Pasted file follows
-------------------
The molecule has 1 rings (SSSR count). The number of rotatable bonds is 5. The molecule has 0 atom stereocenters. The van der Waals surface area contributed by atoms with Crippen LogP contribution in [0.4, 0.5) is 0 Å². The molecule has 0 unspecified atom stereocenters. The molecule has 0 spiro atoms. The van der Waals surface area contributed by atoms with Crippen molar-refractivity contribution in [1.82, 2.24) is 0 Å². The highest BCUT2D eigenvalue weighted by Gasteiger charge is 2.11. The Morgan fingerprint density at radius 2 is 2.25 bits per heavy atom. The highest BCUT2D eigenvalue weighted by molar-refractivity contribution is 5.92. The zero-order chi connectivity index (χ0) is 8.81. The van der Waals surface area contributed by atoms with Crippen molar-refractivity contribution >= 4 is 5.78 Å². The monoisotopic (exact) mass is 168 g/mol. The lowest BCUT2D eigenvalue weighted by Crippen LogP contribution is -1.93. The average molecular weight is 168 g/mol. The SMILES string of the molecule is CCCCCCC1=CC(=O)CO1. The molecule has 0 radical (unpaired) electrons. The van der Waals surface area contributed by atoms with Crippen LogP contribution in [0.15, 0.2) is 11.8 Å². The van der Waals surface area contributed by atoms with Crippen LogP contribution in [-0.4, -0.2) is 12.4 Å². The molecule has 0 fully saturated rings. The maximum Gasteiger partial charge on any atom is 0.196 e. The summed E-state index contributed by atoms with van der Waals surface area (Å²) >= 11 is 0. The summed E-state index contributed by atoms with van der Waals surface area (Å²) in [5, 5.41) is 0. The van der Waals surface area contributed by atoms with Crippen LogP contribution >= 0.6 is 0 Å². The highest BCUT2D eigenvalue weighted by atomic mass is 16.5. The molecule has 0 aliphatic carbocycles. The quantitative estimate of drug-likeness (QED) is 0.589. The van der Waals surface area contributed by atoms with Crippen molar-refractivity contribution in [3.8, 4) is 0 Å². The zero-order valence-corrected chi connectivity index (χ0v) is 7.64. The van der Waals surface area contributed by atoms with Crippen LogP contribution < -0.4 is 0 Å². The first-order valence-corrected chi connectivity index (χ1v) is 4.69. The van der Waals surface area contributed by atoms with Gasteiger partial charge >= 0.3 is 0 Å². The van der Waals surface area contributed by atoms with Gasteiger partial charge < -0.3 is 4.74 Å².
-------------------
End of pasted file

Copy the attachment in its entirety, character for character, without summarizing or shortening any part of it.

The molecule has 1 rings (SSSR count). The number of rotatable bonds is 5. The molecule has 0 atom stereocenters. The van der Waals surface area contributed by atoms with Crippen LogP contribution in [0.4, 0.5) is 0 Å². The molecule has 0 unspecified atom stereocenters. The molecule has 0 spiro atoms. The van der Waals surface area contributed by atoms with Crippen molar-refractivity contribution in [1.82, 2.24) is 0 Å². The highest BCUT2D eigenvalue weighted by Gasteiger charge is 2.11. The Morgan fingerprint density at radius 2 is 2.25 bits per heavy atom. The highest BCUT2D eigenvalue weighted by molar-refractivity contribution is 5.92. The zero-order chi connectivity index (χ0) is 8.81. The van der Waals surface area contributed by atoms with Crippen molar-refractivity contribution >= 4 is 5.78 Å². The monoisotopic (exact) mass is 168 g/mol. The lowest BCUT2D eigenvalue weighted by Crippen LogP contribution is -1.93. The average molecular weight is 168 g/mol. The SMILES string of the molecule is CCCCCCC1=CC(=O)CO1. The molecule has 0 radical (unpaired) electrons. The van der Waals surface area contributed by atoms with Crippen LogP contribution in [0.15, 0.2) is 11.8 Å². The van der Waals surface area contributed by atoms with Crippen LogP contribution in [-0.4, -0.2) is 12.4 Å². The molecule has 0 fully saturated rings. The maximum Gasteiger partial charge on any atom is 0.196 e. The summed E-state index contributed by atoms with van der Waals surface area (Å²) >= 11 is 0. The summed E-state index contributed by atoms with van der Waals surface area (Å²) in [5, 5.41) is 0. The van der Waals surface area contributed by atoms with Crippen LogP contribution >= 0.6 is 0 Å². The highest BCUT2D eigenvalue weighted by atomic mass is 16.5. The molecule has 0 aliphatic carbocycles. The quantitative estimate of drug-likeness (QED) is 0.589. The van der Waals surface area contributed by atoms with Crippen molar-refractivity contribution in [3.8, 4) is 0 Å². The zero-order valence-corrected chi connectivity index (χ0v) is 7.64. The van der Waals surface area contributed by atoms with Crippen LogP contribution < -0.4 is 0 Å². The first-order valence-corrected chi connectivity index (χ1v) is 4.69. The van der Waals surface area contributed by atoms with Gasteiger partial charge >= 0.3 is 0 Å². The van der Waals surface area contributed by atoms with Gasteiger partial charge < -0.3 is 4.74 Å².